Little Kim Is Threatening An EMP Attack on the U.S.

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Caveat: There is some fear mongering going on, especially from CNN.

US Ambassador to the United Nations Nikki Haley said Monday that North Korean leader Kim Jong Un was “begging for war” as she urged the UN Security Council to adopt the strongest sanctions measures possible to stop Pyongyang’s nuclear program.

Speaking at a Security Council emergency meeting, Haley said North Korea’s sixth nuclear test was a clear sign that “the time for half measures” from the UN had to end.
China is condemning both the U.S. and North Korea for their threats though it is Kim who has nuclear ambitions and is threatening his neighbors and the U.S.

North Korea claimed they tested a Hydrogen bomb

The problem with an H-bomb is it can set off an EMP attack.

North Korea also said its hydrogen bomb was capable of devastating attacks on electrical grids.

“The H-bomb, the explosive power of which is adjustable from tens kiloton to hundreds kiloton, is a multi-functional thermonuclear nuke with great destructive power which can be detonated even at high altitudes for super-powerful EMP (electromagnetic pulse) attack according to strategic goals,” KCNA reported in English.

Electromagnetic pulse is an intense wave of electrical energy generated by the detonation of a nuclear weapon.

For years, Congress has been warned about the EMP threat and though it’s relatively inexpensive fix, they haven’t done anything about it.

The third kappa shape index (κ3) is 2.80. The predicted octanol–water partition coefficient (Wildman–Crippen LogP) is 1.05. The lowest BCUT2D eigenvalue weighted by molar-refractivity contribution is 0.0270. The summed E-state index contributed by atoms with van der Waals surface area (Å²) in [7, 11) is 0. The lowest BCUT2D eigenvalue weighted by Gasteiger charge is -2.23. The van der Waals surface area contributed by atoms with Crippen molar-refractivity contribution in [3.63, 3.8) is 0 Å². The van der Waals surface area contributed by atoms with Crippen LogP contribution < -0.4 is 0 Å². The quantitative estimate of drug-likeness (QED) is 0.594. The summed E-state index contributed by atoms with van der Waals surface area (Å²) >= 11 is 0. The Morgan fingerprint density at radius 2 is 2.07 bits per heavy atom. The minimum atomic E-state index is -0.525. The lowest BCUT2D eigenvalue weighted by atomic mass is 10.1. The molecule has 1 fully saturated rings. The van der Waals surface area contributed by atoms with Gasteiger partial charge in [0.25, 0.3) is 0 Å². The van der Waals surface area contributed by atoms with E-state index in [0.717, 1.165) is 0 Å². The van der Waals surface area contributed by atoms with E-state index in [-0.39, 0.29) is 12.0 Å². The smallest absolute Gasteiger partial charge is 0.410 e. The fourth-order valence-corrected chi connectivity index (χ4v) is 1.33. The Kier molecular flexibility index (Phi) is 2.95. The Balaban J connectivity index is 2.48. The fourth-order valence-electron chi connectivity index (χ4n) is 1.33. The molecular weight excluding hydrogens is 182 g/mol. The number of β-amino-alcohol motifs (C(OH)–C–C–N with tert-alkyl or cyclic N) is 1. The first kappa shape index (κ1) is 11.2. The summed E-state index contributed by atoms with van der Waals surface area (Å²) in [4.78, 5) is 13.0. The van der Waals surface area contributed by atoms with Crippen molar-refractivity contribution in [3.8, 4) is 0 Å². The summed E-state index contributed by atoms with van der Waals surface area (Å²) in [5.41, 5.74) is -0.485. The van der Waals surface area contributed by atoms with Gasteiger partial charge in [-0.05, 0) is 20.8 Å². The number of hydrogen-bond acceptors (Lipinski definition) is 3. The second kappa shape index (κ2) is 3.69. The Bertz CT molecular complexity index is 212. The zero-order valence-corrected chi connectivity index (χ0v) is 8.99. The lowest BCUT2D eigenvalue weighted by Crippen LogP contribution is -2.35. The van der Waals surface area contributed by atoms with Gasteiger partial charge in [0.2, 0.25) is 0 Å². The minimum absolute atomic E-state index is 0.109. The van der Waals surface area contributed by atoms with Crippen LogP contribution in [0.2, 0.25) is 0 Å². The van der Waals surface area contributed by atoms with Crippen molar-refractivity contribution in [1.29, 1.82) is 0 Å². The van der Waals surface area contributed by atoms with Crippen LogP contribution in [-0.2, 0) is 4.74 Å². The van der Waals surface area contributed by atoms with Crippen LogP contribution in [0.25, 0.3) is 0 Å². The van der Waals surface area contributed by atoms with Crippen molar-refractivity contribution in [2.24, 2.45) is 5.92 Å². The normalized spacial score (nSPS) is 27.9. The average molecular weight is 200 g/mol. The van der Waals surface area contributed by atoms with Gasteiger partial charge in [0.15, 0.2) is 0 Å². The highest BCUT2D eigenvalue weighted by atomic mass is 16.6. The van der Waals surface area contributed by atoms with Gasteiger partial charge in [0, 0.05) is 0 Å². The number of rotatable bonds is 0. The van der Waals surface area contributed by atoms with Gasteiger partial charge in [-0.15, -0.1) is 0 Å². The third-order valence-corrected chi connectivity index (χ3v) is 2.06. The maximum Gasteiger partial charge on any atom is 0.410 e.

Last September North Korea issued this threat: “A preemptive nuclear strike is not something the U.S. has a monopoly on,” a top NK official said. “If we see that the U.S. would do it to us, we would do it first. … We have the technology,” top North Korean official, Lee Yong Pil, said in an exclusive interview with NBC News.

Samantha Powers, then-UN Ambassador, said on NBC News of the fighting words: ‘We need to ramp up the pressure. Because this isn’t just a threat to the United States or the Republic of Korea, this is a threat to mankind.’

We are very susceptible to EMP attacks which North Korea appears to be capable of launching. It would only cost about $7 billion to protect us from the threat but no one will do it. The Shield Act that would strengthen our resources is discussed each year but, remarkably, that’s as far as it goes.

Enhanced Radiation Weapons such as Super-EMP weapons are essentially very low-yield H-Bombs that typically have yields of 1-10 kilotons, just like the North Korean device recently detonated, according to Dr. Peter Pry.  Dr. Pry says the weapon described as an H-bomb looks like a Super EMP warhead.A Super-EMP warhead would be a greater threat to the United States than the most powerful H-Bomb ever built.

An electromagnetic pulse (EMP) attack could blackout the North American electric grid and all the life sustaining critical infrastructures for months or years, according to the Congressional EMP Commission, killing up to 90 percent of the American people through starvation and societal collapse.

Russia has said they have a Super EMP and the design elements were accidentally leaked to North Korea. However, South Korean military intelligence has repeatedly warned the press that Russian scientists are in North Korea helping develop a Super-EMP nuclear weapon.

In July, Dr. Pry warned again of the ‘dark possibility’. Iran is also suspected of preparing for an eventual EMP attack.

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3 COMMENTS

  1. Be very careful, and suspicious of anyone who proposes doomsday scenarios, especially those who have a vested interest in the selling of it.

    This is too similar to a previous nationwide scare, namely Y2K. There were many on the stage that were noted “experts” in the field, wrote books with highly detailed analysis on how this would be a disaster. At the time I warned a few national outlets these people were a scam.